Workshop and Focus Group Discussion “Climate Extremes and Societal Resiliency in Krishna River Basin”

As part of a research collaboration funded by the Asia Pacific Network for Global Change Research under the Grant Number CRRP2018-06MY-Yanto, Indian Institute of Technology Hyderabad (IITH), India supported by Jenderal Soedirman University (JSU), Indonesia and the University of Colorado, Boulder, USA organized a workshop and focus group discussion. The theme of this event is “Climate Extremes and Societal Resiliency in Krishna River Basin”. In this project, this is the first activity to collect information from and share it among stakeholders of Krishna River Basin. The second workshop and focus group discussion will be held in Purwokerto to discuss climate extremes and societal resiliency of Serayu River Basin.

The two-day workshop and focus group discussion was held in the IITH main campus, Kandi, Telangana state on 7th and 8th January 2020. The primary motivation of this workshop is to bring academicians, engineers, policymakers and stakeholders of the basin from different organizations together and enhance scientific knowledge via sharing the work and experiences from their expertise. In this process, we contacted government and non-government organizations, industries and academic institutes[1]. A formal invitation was sent to all the attendees before a month detailing goals of the projects, explaining the goal of the workshop and the logistics; see the attached sample invitation letter.

“The project has two main objectives, i.e., 1. Scientific understanding of hydroclimate extremes; 2. Translation of scientific understanding into decision making to increase societal resiliency. In the context of the second objective, we are conducting a focus group discussion and workshop with relevant stakeholders and decision makers. We hope that the workshop will enhance all of our scientific understanding of the physical mechanism of the basin as well as its various aspects including key sectors, stakeholders, current operational practices, policies, tools and systems. In the end, the outcome of this may assist in developing future multi-investigator national/international collaborative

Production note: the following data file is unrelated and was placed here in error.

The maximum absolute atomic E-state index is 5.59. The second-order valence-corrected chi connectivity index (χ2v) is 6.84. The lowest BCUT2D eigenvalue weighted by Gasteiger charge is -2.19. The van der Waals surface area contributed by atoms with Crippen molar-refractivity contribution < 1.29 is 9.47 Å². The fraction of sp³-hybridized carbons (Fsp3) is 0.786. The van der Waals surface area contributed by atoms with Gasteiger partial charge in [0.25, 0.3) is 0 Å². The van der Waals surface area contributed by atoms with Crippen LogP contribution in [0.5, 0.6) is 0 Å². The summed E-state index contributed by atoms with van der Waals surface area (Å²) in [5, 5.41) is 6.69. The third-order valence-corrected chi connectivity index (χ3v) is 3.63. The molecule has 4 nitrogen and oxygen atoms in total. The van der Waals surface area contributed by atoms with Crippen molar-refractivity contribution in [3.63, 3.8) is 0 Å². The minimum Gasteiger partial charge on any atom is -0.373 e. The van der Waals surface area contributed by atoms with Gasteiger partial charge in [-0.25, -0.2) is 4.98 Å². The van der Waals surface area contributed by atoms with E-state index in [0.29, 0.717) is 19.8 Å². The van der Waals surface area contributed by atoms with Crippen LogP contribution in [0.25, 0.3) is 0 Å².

proposals across various stakeholders that, together, will (a) evaluate existing vulnerability and resiliency in flood management and water sectors (b) develop resilience-enhancing strategies under changing climate extremes in accordance with the stakeholder situation and needs. And, most importantly the whole activity increases the involvement of stakeholders and decision makers”

The two-day workshop had academicians, engineers and policy makers as speakers and more as the entire audience. Also, the workshop had participation from multiple institutes and agencies from starting career level to senior level. The format of the workshop as follows, i.e., on both days, we had talks in the morning and discussions in the afternoon, and a poster session in the evening of the first day.  

Day 1 of the workshop

The workshop started on a welcome note by the project investigators Dr. Satish Regonda, Prof. Balaji Rajagopalan, and followed by the principal investigator Dr. Yanto where he discussed the project motivation, goals, purpose of the workshop. In the following talk, Prof. Balaji discussed his research on hydroclimate extremes in India. The key findings of his research include decreasing trends in monsoon rainfall despite an increasing trend in intensity of rainfall. He concluded his talk with the importance of the need for strict policies in land use and land cover changes where he explained the example of the construction of a runway in an airport across a river in Chennai which in time led to severe flooding in the city. Later, Shri. Ranga Reddy, CWC, gave a talk on River Basin Approach in Water Management which is being used by KGBO. He highlighted a few problems that they deal on a ground level such as

disputes over the release of water in drought periods in the Krishna-Godavari River basins. The first session was ended by a talk from Shri. A. Paramesham, CWC, where he gave an overview of the water resources of India.